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MommaTron

milk supply issues while on Whole30?

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Hello! I am new to this whole paleo thing and started my first Whole30 on Sept. 1st. I made it to the 15th before I had to quit because my milk supply tanked. I'm still nursing my (almost) 15 month old and she still nurses 4-6 times a day. I'm not sure what I was doing wrong. Maybe I wasn't eating enough? I have always had a hard time getting enough calories and stopped tracking when I started the Whole30.

Should I continue to track calories to make sure I'm getting enough? Should I snack to add more calories if I'm not getting enough during meals? Should I try adding a mother's milk supplement?

I really want to do this but I'm not willing to damage my nursing relationship to do it. HELP!!

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It is imperative to get enough calories. If your supply suffers, you aren't getting enough. It's hard to get enough calories on W30 if you don't make an effort. Make sure you are getting enough protein and fat in your meals - I really had to increase what I was eating at first before I was eating enough, which surprised me. You shouldn't have to snack to do it, but if you are hungry, eat something that has protein and fat with a little veg or fruit (like a hard boiled egg with some carrot sticks or a Larabar).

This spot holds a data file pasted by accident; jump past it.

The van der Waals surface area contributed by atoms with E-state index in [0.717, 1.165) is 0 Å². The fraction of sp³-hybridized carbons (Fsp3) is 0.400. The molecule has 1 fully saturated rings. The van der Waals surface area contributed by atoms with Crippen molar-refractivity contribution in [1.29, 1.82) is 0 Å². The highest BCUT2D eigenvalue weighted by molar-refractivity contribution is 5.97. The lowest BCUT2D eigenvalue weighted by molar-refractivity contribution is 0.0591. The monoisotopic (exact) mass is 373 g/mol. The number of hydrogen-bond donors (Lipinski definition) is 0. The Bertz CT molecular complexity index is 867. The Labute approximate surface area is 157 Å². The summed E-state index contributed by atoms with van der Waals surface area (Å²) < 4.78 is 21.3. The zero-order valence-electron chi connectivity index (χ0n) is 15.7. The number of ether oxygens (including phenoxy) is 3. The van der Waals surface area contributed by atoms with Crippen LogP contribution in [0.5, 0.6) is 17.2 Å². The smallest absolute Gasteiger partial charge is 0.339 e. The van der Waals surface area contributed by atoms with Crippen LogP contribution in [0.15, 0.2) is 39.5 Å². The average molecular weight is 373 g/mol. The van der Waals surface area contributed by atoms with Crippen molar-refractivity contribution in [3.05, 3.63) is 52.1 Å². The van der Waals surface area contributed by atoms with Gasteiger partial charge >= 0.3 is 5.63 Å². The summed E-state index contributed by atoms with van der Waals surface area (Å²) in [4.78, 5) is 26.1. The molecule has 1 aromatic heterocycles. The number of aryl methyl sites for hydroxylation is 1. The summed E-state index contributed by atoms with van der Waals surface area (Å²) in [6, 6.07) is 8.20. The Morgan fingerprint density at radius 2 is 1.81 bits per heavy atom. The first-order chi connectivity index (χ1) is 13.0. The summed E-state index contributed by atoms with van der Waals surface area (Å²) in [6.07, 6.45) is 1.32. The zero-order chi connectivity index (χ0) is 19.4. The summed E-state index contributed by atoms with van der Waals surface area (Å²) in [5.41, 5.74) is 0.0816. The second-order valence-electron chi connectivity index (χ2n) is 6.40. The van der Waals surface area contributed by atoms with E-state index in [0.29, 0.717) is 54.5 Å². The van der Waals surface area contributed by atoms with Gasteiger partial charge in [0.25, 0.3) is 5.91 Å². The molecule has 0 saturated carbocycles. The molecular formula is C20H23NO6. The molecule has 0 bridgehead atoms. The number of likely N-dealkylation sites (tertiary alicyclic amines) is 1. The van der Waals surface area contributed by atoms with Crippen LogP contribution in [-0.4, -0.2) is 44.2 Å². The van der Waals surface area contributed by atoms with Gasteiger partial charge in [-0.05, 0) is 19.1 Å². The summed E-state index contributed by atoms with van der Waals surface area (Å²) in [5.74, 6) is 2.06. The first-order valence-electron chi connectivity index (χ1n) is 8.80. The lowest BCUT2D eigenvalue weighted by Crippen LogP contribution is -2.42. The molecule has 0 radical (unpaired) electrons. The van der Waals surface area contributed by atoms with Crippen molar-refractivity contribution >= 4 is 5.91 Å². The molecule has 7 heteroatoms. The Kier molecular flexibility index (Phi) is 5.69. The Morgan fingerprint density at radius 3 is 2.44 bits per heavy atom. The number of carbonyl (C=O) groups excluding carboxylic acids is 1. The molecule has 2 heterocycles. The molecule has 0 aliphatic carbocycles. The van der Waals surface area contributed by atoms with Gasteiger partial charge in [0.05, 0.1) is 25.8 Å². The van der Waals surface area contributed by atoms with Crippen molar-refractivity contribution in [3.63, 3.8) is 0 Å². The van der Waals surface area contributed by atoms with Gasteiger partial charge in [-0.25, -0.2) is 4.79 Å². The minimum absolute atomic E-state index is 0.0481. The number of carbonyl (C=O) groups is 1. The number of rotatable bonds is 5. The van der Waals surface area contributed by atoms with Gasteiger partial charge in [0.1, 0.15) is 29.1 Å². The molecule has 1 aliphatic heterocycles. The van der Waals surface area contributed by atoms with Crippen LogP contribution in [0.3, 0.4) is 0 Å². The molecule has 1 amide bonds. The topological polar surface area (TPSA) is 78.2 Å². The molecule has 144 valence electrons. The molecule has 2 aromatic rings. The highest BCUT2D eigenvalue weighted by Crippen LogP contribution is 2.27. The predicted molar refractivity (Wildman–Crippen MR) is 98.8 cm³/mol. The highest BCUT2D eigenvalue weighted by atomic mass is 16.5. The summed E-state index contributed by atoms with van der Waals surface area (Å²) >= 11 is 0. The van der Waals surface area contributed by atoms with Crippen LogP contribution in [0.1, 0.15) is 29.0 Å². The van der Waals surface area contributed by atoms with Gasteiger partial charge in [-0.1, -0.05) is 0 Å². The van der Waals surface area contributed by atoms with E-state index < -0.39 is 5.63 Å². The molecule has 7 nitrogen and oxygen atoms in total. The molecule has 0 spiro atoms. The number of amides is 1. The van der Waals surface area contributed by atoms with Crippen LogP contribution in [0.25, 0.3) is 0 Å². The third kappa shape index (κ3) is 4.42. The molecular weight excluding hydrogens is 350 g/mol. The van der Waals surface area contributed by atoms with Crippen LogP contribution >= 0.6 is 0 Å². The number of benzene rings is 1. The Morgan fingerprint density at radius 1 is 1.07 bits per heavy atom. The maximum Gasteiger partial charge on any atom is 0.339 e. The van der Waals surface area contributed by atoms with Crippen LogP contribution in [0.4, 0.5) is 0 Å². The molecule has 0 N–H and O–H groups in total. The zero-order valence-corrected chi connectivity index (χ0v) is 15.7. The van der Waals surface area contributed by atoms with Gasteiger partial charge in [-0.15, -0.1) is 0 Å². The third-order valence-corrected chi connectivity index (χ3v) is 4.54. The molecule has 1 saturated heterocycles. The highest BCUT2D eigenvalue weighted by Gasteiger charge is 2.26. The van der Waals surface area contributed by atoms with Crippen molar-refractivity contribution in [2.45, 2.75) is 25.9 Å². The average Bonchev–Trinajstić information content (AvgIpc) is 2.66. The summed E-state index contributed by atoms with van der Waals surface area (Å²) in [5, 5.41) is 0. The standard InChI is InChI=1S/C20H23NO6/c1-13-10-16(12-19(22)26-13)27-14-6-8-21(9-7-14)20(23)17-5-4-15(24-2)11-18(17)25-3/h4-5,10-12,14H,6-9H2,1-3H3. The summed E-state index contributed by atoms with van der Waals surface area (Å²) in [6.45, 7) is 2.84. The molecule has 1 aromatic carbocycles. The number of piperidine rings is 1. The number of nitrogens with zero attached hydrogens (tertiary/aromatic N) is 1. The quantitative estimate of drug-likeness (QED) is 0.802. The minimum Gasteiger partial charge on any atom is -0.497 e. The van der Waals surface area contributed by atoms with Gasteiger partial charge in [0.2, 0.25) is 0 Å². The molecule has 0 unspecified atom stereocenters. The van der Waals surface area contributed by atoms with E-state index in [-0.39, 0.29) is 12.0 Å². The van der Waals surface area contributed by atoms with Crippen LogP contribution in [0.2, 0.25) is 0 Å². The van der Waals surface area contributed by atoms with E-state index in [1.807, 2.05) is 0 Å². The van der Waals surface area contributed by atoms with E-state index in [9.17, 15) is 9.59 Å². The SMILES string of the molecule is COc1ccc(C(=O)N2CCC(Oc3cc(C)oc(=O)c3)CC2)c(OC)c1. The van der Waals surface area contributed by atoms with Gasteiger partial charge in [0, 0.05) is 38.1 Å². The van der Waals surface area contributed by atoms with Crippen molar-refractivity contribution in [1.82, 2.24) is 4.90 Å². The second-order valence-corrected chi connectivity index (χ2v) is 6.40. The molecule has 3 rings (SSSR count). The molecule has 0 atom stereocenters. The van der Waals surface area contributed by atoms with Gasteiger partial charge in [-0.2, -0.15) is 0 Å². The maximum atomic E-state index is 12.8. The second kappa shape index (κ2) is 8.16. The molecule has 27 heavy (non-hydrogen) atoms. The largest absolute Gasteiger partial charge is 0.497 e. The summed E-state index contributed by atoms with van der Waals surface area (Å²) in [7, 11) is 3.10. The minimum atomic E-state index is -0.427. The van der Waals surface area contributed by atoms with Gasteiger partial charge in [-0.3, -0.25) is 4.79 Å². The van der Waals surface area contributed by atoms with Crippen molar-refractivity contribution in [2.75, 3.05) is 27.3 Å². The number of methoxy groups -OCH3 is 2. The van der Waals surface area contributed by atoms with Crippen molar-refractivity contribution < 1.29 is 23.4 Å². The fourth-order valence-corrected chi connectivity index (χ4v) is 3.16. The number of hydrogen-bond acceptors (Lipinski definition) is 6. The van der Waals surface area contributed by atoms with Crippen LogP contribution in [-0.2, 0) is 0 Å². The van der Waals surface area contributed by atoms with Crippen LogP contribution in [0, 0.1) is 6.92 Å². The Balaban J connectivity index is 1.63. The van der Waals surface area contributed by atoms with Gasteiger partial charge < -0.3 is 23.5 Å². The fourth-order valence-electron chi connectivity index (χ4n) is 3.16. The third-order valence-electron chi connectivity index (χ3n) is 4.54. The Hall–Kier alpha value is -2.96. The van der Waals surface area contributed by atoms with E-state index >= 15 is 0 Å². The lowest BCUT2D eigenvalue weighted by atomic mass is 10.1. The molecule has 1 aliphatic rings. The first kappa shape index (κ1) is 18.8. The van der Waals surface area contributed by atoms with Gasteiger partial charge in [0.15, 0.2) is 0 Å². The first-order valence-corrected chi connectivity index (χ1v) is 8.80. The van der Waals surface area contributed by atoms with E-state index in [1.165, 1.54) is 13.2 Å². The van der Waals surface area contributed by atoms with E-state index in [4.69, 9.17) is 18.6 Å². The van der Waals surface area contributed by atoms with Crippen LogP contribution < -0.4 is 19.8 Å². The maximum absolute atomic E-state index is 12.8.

Can you post some sample meals or what you ate in an entire day so people can give you more direct feedback?

The other thing that immediately affects supply for most people is hydration, so be sure to drink lots of water.

Good luck!

Jen

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What makes you think your supply has dropped? If it has, it means you really aren't eating enough - or drinking enough too.

And, as breastfeeding mothers only need an extra 250kcal per day, how are you finding it difficult to get enough calories? You could easily get 250kcal from adding fat to your meals.

But yes, it'd be interesting to hear what you're eating :-)

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Had you also changed your activity level in any way? Any other medical issues? First Whole30? Maybe your body is just going through a major change which can, in my experience, cause some stress which might affect your supply. My son is three weeks old and, so far, I've got waaaaaay more milk this time which I attribute to more fat and, most importantly, more protein (last time I ate bread, bread, bread and drank milk...pre-Paleo days...ugh!)

I did the Whole30 while pregnant and had to track calories to make sure I was getting enough. I also had to eat what felt like huge amounts at times, and snack more, to maintain my weight and not lose too much.

Good for you for trying to find the balance so you can keep nursing! Good luck!

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I am having supply issues also. I noticed my pumping output dropping a bit after the first two weeks and last week I really struggled. My W30 ends on the 30th and I feel fabulous, so I don't want to quit, but I'm worried about my supply. I used to have borderline oversupply. I could to pump enough for my daughter to take to daycare in one or two pumping sessions at work. Now I'm having to pump three times at work, plus once at home after she's gone to bed and once really early in the morning just to get enough. I've even added fenugreek.